|Day 9||We hike along the Gangtey nature trail, enjoying the wonderful wild scenery, seeing the black-necked cranes and visiting the Crane Centre which is dedicated to the research and preservation of these annual visitors. En route, we visit one of the oldest monasteries in Bhutan - the Gangteng Goenpa. In the afternoon we drive over Lawa La Pass through hillsides of dwarf bamboos, rich pasturelands with yak and many villages down to the lower sub-tropical vegetation and rice paddy of Punakha.|
|Day 10||Our day is spent exploring the Punakha Valley and discovering the sights of the ancient capital. In the morning we hike through rice fields and up to Khamsum Yueley Namgyal Chorten (stupa), perched high on a hill above the river valley and after lunch we visit the splendid Punakha Dzong, situated at the confluence of the Mo Chu and Pho Chu (Mother and Father Rivers). It is a breath-taking example of traditional architecture which during recent years has been reconstructed following a disastrous fire and flood. Some people consider this work to be of comparable importance to that of Michelangelo in the Sistine Chapel.|
|Day 11||Before journeying westwards, we enjoy a pleasant walk through paddy fields to Chime Lakhang, a temple dedicated to Drukpa Kinley, who is known as the Divine Madman. His eccentric behaviour gives rise to many legends and makes him the favourite local saint. From the Punakha Valley we ascend the Dochu La Pass, with a noticeable and dramatic change in vegetation from the cactus, banana plants, poinsettia and
other semi-tropical plants which dominate the lower elevations to the conifers, hemlock, spruce and juniper at the summit. The Pass is crowned by a unique cluster of 108 Chortens spiralling up to the main monument Chorten and offers a magnificent view of the endless ridges and majestic snow-capped peaks of the Himalayas.
Our afternoon is spent in Thimphu, Bhutan’s only “city”, seat of the government, home of the Royal Family, main centre and an unusual mix of Himalayan and Western sensibilities. Our centrally located hotel gives us the opportunity to explore on foot or visit the Textile Museum or the Institute of Arts and Crafts.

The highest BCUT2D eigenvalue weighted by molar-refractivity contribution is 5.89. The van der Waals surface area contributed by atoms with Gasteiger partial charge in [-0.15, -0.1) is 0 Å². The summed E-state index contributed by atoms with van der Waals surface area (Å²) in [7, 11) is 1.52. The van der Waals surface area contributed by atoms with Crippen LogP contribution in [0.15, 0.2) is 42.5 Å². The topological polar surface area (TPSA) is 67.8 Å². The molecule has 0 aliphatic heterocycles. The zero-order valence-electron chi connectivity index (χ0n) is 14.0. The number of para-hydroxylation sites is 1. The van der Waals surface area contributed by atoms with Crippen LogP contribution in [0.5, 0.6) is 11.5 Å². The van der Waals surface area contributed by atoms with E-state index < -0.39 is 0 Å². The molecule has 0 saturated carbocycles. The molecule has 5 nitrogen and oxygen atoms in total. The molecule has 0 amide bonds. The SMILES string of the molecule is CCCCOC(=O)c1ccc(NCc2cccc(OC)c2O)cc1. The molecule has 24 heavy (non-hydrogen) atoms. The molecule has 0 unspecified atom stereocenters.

|Day 12||This morning we take a gentle hike out of Thimphu to see the huge bronze Dordenma Buddha. When finished it will be the largest seated Buddha in the world. After lunch we continue our westward journey to Paro, following the winding road along the Thim Chu and Wang Chu valleys, ascending to Paro. Before we settle into our hotel, we make a visit to the 7th Century Kyichu Lhakhang. Inside there is a great golden image of Maitreya Buddha and Guru Rinpoche. Our hotel in Paro is the first of its kind: an entirely Bhutanese owned and managed luxury property. Zhiwa Ling means “place of peace” and the name is fitting.|
|Day 13||This morning we hike to one of the most important religious sites in the Himalaya, the iconic Taktsang Lhakhang, known as the Tiger’s Nest. This
magical monastery clings to a vertical granite cliff 600m above the valley floor. Taktsang was severely damaged by fire in April 1998. Its restoration under strict Royal command was widely seen as an act of devotion, involving all sections of Bhutanese society, and as homage to the nation’s heritage. It reopened with great ceremony in March 2005. To facilitate the restoration work, a road was built to the base of the mountain facing the temple. We drive to the end of this road and begin our hike. After approximately one hour, we reach a small teahouse, which has a wonderful panoramic view of the temple. We have special permission to visit the complex, which is a further hour’s climb. Anyone who does not wish to hike further can relax at the teahouse and enjoy the view. After the hike, we can either relax at the hotel or stroll around the town of Paro.
|Day 14||This morning we bid farewell to the Dragon Kingdom, departing from Paro Airport.|